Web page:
Mount a USB drive as Read Only in Windows XP
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Thread: Mount a USB drive as Read Only in Windows XP

  1. #1
    King Tutorial-ankhamun
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    Mount a USB drive as Read Only in Windows XP

    I have a USB 2.0 3.5Ē enclosure thatís real easy to swap drives in and out. Iíve been thinking about using it to look ad hard drives for evidence. I was wondering if there is a way in Windows XP to mount the drive as read only as soon as I plug it in. By default, as soon as a USB drive is plugged in it mounts it as Read/Write which is not very good for doing forensics work. Any Ideas?

  2. #2
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    I am kind of pulling this out of my ass, but it sounds right in my head.

    Ok the windows Plug and Play option is built into the ME and above kernels, so to change that you would have to change the kernel which would mean you have to do a registry hack. I am assuming if you can find the key for that, you could change it. Then make it read only.

    If you are working on a nix system however, I am positive that when you set up your USB thubmdrive it is auto-setup as readonly.

    Though that was a pain in the ass setting up.

  3. #3
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    Yea, you can mount the filesystem on the usb drive in *NIX read only.
    not sure you can in Windows as PnP will automount rw AFAIK...

  4. #4
    Just Another Geek
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    AFAIK there's only 1 signalwire on the IDE interface that tells the drive to read or write. Not sure what the impact can be but you could try to either pull up (+5) or pull down (Ground) that signal. In theory that would make the drive hardware write protected.

    Note: Use a resistor to pull up or down or you might blow a few transistors.
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  5. #5
    AO Ancient: Team Leader
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    Er, Whizz, a registry hack kinda defeats the point of a forensic investigation.......

    Iron: I fiddled for a short while trying to set a thumb drive up as read only but it doesn't seem to be workable. You have to accept the possibility that the system you plug into may recognize a "hostile" drive and mess with it.

    My best suggestion would be to run an MD5 sig of the drive on a clean system and have a utility on the drive to rerun it at any time. Then, when you connect it to a potentially infected system, leave it for about 2 minutes and then run the MD5 again and compare it. If it doesn't match then you will have to find another way to investigate the box.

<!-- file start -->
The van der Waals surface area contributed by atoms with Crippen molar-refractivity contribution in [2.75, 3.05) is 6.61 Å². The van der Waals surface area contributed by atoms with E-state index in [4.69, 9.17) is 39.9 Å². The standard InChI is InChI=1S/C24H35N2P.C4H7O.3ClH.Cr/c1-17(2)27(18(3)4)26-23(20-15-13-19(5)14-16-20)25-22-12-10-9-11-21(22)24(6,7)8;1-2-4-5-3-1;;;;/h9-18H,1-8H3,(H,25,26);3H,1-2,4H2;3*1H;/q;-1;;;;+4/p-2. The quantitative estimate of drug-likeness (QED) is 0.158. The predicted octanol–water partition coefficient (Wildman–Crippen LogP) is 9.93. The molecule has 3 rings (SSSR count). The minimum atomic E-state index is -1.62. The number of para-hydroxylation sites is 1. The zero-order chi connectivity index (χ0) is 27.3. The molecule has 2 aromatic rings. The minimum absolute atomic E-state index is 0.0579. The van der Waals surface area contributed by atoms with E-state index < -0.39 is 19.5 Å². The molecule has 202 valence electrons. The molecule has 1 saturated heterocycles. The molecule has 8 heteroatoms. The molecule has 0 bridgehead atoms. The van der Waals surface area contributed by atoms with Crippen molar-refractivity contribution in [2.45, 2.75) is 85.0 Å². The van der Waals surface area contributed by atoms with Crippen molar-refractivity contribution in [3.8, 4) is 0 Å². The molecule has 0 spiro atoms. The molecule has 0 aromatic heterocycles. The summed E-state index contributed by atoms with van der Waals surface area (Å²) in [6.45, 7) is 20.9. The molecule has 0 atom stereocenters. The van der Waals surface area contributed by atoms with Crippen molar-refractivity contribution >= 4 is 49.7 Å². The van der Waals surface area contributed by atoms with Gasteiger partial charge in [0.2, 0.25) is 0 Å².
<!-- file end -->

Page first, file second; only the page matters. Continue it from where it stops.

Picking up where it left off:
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  6. #6
    Leftie Linux Lover the_JinX's Avatar
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    I think he meant to mount the "suspect" harddrive read-only on his own box (via the usb thing)..

    In that case the only possible solution (so far) would be the registry hack..
    Or going for a NIX sollution

    mount /dev/sda1 /mnt/usb -r
    or
    mount /dev/sda1 /mnt/usb -o ro

    (if the device is sda (first (emulated)scsi dirve) and you made the mountpoint /mnt/usb)
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  7. #7
    why don't you get an usbdrive which has a switch at the side to make it readonly? that would solve your problem

  8. #8
    Just Another Geek
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    Rechecked my suggestion. There are 2 signals; 1 for read and 1 for write. The important one is DIOW.

    6.3.7 DIOW- (Drive I/O write)
    This is the Write strobe signal. The rising edge of DIOW- clocks data from
    the host data bus, DD0-DD7 or DD0-DD15, into a register or the data port of
    the drive.
    Source: http://www.ele.uri.edu/courses/ele40...d_ide/ide.html


    So if you prevent this signal from reaching the drive it'll never ever write.
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  9. #9
    King Tutorial-ankhamun
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    Originally posted here by lepricaun
    why don't you get an usbdrive which has a switch at the side to make it readonly? that would solve your problem
    I've never seen one that does that, do you know of a site I can buy one from?

  10. #10
    Regal Making Handler
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    Is it not more important for the forensic software you use to lock the drive under investigation?

    If you use Encase you can slave the target drive in the normal way. Then apply a write lock befor you pre-view the drive.

    I'm no expert. Just wondering if locking the target in the manner you are looking for is practicle.
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